PAPUA NEW GUINEA: $2.2 BLN
MELBOURNE, Australia— Oil Search Ltd. has moved to consolidate natural-gas developments on Papua New Guinea with a US$2.2 billion deal to buy U.S.-listed midsize energy company InterOil Corp amid a growing natural gas glut.
Oil Search, based in Port Moresby, the capital of Papua New Guinea, but listed in Australia, said Friday the boards of both companies had agreed to an offer worth at least US$40.25 for each InterOil share—a 27% premium to the closing price on May 19.
The deal will boost Oil Search's exposure to what is expected to be the next major gas-export project to be built in Papua New Guinea, and potentially see this developed alongside an existing liquefied natural gas venture in which Oil Search has a stake.
With a separate agreement that will see Oil Search sell on some of InterOil's interests in the promising natural-gas discovery in Papua New Guinea to partner Total SA for about US$1.2 billion, the acquisition will also strengthen the French energy giant's stakes in the proposed Total-led project centered on the Elk and Antelope gas fields.
The side deal would increase Oil Search's stake in the project from nearly 23% to 29% and lift Total's position to just over 48% from 40% now.
The takeover of InterOil could also potentially open the Total-led Papua LNG project to collaborations with Oil Search's other major asset, its 29% stake in a liquefied natural gas project that can produce 6.9 million metric tons a year.
Exxon has a 33% interest in the venture, alongside smaller partners including Papua New Guinea's government and Australia's Santos Ltd.
The takeover comes as New York-listed InterOil is fighting to reject a move by founder and former Chief Executive Phil Mulacek to seat himself and four others on the company's board. Mr. Mulacek has called on shareholders to support the nominations, and in a letter to investors this week he said the board lacked expertise, which had led to cost overruns and increasing debt.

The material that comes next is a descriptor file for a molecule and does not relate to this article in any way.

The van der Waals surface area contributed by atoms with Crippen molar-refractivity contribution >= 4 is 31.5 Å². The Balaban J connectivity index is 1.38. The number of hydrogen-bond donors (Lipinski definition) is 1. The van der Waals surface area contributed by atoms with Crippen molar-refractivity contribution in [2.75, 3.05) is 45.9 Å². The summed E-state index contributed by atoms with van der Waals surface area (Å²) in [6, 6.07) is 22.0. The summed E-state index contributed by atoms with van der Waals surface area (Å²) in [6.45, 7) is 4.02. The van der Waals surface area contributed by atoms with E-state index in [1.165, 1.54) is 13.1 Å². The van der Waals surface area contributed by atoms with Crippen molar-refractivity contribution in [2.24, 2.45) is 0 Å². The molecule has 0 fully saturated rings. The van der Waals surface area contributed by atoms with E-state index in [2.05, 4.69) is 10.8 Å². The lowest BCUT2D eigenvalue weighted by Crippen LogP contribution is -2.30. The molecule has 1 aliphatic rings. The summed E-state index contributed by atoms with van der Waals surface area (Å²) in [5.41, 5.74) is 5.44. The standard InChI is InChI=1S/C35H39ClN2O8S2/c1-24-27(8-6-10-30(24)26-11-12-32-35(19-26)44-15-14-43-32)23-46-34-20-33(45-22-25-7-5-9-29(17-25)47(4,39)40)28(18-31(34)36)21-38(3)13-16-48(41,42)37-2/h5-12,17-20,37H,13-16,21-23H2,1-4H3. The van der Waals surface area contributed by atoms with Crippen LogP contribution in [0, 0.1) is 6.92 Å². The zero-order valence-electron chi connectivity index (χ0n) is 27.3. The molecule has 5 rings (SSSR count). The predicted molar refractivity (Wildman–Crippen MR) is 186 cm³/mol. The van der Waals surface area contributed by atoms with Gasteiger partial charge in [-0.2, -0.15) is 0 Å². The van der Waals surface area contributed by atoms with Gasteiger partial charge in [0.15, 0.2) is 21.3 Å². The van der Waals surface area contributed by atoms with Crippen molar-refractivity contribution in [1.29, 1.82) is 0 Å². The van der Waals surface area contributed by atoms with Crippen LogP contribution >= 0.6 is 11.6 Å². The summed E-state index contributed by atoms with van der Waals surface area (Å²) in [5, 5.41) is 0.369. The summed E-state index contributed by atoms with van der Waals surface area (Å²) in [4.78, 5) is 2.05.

Mr. Mulacek was on a flight and currently unreachable, a spokesman for his company Petroleum Independent & Exploration, LLC said. Oil Search Managing Director Peter Botten told The Wall Street Journal he had emailed Mr. Mulacek early in the day, seeking to engage with him and to explain the merits of the deal.
Liquefied natural gas producers are struggling against a tide of new supply from countries including Australia, Papua New Guinea and now the U.S. that has swamped demand for the fuel.
Almost US$200 billion has been committed in recent years in Australia alone to plants that chill gas to a liquid, which can then be shipped and stored, in anticipation of Asia's growing need for cleaner-burning fuels as economies there expand. Wood Mackenzie, a consultancy, has forecast the global LNG glut will continue to grow, with 70 million metric tons of liquefied gas uncontracted by 2021.
Oil Search and InterOil in a joint statement said the tie-up offers compelling financial and strategic benefits for both sides by creating a major independent oil-and-gas champion in the Pacific island nation.
Oil Search executives have said there is an opportunity to reduce costs and accelerate the development of the newer gas finds by linking its two major Papua New Guinea projects.
Papua New Guinea benefits from its proximity to large gas markets in China, Japan and South Korea. The gas resources there also have some of the lowest development costs in the world, giving projects an edge at a time when energy companies around the world are focused on protecting balance sheets.
Under the takeover agreement, InterOil shareholders would receive 8.05 Oil Search shares for each of their own shares or a cash alternative up to a total of US$770 million.
They also would receive the right to an additional cash payment of about US$6.05 a share for each trillion cubic feet equivalent of gas, above the threshold of 6.2 trillion cubic feet, that is certified for the Elk and Antelope fields. That, for example, could see the value of the offer rise to US$51.13 a share if the resource has 8 trillion cubic feet of gas.
The takeover is expected to see InterOil shareholders gain an interest of 14%-21% in the enlarged company. If the agreement is successful, one director of InterOil would be invited to join Oil Search's board.
Oil Search was itself the target of a takeover bid last year, rejecting an all-stock offer then worth 11.6 billion Australian dollars (US$8.4 billion) from larger Woodside Petroleum Ltd. to build a regional oil-and-gas champion.
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